Encyclopedia Astronautica
Pioneer 13



venmulti.jpg
Venus Multiprobe
Credit: NASA
American Venus probe. 5 launches, 1978.08.08 (Pioneer Venus 2) to (Pioneer Venus Probe 4). The Pioneer Venus Multiprobe consisted of a bus which carried one large and three small atmospheric probes.

. After release from the carrier vehicle, the probes entered the atmosphere at 41,600 km/hr, followed by the bus. The small probes were each targeted at different parts of the planet and were named accordingly.

The North probe entered the atmosphere at about 60 degrees north latitude on the day side. The night probe entered on the night side. The day probe entered well into the day side, and was the only one of the four probes which continued to send radio signals back after impact, for 67 minutes. The carrier vehicle, not designed for atmospheric re-entry, followed the probes into the Venusian environment and relayed data about the characteristics of the extreme outer atmosphere until it was destroyed by atmospheric heating. Despite their drastically different roles, the Orbiter and Multiprobe were very similar in design. The use of identical systems (including flight hardware, flight software, and ground test equipment) and incorporation of existing designs from previous missions (including OSO and Intelsat) allowed the mission to meet its objectives at minimum cost.

Spacecraft

  • Multiprobe bus (Carrier vehicle) - With no heat shield or parachute, the bus survived and made measurements only to about 110 km altitude before burning up. The bus was a 2.5 m diameter cylinder weighing 290 kg. Spin stabilized. Body mounted solar panels provided 241 W. Payloads: Ion Mass Spectrometer (BIMS) - studied the composition of the upper atmosphere. Neutral Mass Spectrometer (BNMS) - studied the composition of the upper atmosphere.

  • Large probe - Weighed 315 kg. Consisted of 3 parts: a forward heat shield, an aft protective cover and a spherical titanium pressure vessel (73 cm diameter). Total probe diameter was 1.5 m. After deceleration from initial atmospheric entry at about 11.5 km/s near the equator on the Venus night side, the heat shield and protective cover were jettisoned, and a parachute was deployed at 47 km altitude to further slow descent. After parachute deployment, the exposed pressure vessel and its instrument package descended for about 1 1/2 hour before impact. During descent, the instruments were powered by batteries. Nine observation windows (8 sapphire and 1 diamond) were provided for instrument observations.3 pressure vessel penetrations were also provided as inlets for direct atmospheric sampling. Payload: Atmospheric Structure (LAS). Nephelometer (LN) - studied cloud particles. Cloud Particle Size Spectrometer (LCPS) - measured particle size and shape. Gas Chromatograph (LGC) - studied atmospheric composition. Infrared Radiometer (LIR) - monitored the distribution of infrared radiation. Neutral Particle Mass Spectrometer (NPMS) - studied atmospheric composition. Solar Flux Radiometer (LSFR) - examined solar flux penetration into the atmosphere. Differential Long Base Line Interferometer (DLBI). Atmospheric Propagation (MPRO) - temperature, pressure, and acceleration measurements.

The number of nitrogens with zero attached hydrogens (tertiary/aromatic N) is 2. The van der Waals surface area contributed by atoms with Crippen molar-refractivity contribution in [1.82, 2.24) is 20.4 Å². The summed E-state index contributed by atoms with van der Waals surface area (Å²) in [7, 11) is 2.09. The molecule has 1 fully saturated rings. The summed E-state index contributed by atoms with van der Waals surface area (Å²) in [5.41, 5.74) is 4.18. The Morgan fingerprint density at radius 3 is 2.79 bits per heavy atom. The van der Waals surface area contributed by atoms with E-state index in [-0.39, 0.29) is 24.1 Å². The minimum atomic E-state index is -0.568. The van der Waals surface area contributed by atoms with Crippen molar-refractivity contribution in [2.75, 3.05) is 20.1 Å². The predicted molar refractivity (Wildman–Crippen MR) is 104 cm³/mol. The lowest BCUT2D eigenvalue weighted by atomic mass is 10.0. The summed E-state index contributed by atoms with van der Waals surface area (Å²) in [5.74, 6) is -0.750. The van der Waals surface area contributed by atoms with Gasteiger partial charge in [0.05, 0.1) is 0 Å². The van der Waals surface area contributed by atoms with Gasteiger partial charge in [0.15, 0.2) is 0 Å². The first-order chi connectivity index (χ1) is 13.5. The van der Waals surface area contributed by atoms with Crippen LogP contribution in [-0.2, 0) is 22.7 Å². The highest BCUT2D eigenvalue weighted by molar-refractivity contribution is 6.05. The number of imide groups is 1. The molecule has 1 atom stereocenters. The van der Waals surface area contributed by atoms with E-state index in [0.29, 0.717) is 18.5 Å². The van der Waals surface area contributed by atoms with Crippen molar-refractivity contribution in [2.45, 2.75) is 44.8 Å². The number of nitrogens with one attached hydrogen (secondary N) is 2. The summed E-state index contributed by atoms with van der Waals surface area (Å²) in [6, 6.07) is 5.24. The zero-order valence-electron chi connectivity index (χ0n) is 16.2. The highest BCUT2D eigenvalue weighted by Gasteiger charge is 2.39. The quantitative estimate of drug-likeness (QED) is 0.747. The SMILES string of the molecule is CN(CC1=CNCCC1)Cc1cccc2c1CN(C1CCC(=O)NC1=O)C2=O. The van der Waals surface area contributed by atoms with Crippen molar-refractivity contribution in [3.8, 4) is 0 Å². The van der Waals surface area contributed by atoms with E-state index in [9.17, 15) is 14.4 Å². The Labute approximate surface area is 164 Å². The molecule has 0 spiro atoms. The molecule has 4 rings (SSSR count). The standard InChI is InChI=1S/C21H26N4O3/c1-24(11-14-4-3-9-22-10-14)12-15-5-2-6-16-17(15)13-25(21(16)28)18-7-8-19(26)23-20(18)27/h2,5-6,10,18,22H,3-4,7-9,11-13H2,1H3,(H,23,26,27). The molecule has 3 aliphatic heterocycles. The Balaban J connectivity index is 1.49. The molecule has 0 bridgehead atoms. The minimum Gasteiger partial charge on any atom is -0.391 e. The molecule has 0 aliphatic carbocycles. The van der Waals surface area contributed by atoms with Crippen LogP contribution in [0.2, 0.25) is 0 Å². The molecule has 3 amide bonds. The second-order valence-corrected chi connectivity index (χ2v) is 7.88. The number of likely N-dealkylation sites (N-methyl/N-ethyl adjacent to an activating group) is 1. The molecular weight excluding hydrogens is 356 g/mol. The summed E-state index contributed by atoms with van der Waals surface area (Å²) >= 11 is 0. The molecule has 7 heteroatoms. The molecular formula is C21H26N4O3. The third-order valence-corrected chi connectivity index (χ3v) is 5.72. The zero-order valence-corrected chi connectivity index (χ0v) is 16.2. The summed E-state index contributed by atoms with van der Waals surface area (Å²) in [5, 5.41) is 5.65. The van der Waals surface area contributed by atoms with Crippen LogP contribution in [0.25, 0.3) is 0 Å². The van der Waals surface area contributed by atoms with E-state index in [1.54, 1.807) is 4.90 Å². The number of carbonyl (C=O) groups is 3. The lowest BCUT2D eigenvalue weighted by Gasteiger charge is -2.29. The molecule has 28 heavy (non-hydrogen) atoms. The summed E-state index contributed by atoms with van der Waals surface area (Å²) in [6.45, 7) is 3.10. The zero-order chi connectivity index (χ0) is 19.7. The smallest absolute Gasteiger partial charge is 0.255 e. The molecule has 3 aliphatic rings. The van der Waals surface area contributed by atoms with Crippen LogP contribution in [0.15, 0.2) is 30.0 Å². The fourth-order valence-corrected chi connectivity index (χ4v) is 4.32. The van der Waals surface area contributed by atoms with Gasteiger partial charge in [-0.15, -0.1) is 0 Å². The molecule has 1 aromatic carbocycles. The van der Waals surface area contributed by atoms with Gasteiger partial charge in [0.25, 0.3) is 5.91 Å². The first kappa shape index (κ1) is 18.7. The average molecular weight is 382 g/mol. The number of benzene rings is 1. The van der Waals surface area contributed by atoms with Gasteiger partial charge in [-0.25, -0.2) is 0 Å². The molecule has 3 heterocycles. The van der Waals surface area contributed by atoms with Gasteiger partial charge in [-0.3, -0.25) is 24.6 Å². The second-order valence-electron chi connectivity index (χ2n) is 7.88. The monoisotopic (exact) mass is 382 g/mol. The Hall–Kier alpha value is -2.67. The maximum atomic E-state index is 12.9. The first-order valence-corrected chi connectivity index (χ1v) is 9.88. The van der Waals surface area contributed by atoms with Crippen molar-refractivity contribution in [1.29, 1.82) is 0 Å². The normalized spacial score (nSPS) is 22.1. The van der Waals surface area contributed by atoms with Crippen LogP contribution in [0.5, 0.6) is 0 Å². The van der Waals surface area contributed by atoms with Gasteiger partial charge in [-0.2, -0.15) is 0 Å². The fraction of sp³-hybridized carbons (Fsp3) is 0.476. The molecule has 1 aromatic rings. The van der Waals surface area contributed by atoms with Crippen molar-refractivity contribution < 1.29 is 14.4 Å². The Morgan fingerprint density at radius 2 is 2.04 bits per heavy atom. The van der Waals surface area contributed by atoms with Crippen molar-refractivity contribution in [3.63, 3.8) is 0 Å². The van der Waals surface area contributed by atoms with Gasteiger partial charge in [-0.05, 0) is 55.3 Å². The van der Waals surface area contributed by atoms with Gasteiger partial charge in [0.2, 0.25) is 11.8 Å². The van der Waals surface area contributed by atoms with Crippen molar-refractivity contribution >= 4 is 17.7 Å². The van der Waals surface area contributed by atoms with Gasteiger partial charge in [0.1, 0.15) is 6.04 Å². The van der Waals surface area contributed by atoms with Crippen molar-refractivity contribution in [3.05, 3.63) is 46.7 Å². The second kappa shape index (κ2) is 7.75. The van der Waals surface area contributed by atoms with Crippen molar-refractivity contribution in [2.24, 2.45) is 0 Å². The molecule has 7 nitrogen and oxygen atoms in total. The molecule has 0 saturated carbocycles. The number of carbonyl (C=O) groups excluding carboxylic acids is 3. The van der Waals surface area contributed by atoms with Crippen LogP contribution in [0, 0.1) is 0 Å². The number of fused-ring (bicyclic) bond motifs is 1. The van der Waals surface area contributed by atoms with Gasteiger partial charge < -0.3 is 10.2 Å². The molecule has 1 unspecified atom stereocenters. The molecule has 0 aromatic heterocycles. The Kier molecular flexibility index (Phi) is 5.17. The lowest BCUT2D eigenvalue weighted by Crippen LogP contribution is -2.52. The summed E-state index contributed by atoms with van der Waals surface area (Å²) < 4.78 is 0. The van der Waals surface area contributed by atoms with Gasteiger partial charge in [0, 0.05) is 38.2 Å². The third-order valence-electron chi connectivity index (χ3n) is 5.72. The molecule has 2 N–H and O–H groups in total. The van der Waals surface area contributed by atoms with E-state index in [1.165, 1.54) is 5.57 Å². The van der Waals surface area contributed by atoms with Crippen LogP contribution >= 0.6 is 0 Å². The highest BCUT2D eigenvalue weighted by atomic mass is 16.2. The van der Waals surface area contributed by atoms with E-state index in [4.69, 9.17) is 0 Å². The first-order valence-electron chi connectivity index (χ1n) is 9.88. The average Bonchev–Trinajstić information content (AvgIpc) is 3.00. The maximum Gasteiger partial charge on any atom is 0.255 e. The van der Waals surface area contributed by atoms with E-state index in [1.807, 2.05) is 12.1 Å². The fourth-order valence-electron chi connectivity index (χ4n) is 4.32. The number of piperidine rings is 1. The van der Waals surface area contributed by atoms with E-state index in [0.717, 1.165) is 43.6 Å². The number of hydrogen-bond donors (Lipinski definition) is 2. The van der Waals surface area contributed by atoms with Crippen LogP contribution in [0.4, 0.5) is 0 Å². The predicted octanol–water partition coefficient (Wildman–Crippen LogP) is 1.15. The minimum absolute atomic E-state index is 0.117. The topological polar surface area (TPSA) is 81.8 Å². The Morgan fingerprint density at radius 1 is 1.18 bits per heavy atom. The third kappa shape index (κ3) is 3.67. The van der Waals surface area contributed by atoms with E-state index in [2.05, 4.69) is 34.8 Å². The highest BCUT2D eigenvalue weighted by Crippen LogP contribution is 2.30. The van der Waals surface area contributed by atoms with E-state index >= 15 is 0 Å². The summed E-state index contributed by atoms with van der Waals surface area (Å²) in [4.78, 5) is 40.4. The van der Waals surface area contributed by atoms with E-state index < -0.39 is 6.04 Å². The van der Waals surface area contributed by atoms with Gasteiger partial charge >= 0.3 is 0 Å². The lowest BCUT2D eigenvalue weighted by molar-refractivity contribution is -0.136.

• Small probes - Each probe weighed 75 kg and was 0.8 m in diameter. Consisted of 3 parts: a forward heat shield, an aft protective cover and a spherical titanium pressure vessel. Unlike the large probe, the heat shield and protective cover remained attached to the pressure vessel, and no parachutes were deployed. Prior to atmospheric entry, each probe deployed a yo-yo despin device to reduce its spin rate from 48 to 15 rpm. Batteries provided power during descent (which lasted approx.75 minutes). Payload: Nephelometer. Temperature, pressure, and acceleration sensors. Net flux radiometer - mapped the distribution of sources and sinks of radiative energy in the atmosphere. Radio signals from all four probes were also used to characterize winds, turbulence, and propagation in the atmosphere.

Height: 2.90 m (9.50 ft).
First Launch: 1978.08.08.
Number: 5 .

More... - Chronology...


Associated Countries
See also
  • Atlas The Atlas rocket, originally developed as America's first ICBM, was the basis for most early American space exploration and was that country's most successful medium-lift commercial launch vehicle. It launched America's first astronaut into orbit; the first generations of spy satellites; the first lunar orbiters and landers; the first probes to Venus, Mars, Mercury, Jupiter, and Saturn; and was America's most successful commercial launcher of communications satellites. Its innovative stage-and-a-half and 'balloon tank' design provided the best dry-mass fraction of any launch vehicle ever built. It was retired in 2004 after 576 launches in a 47-year career. More...

Associated Launch Vehicles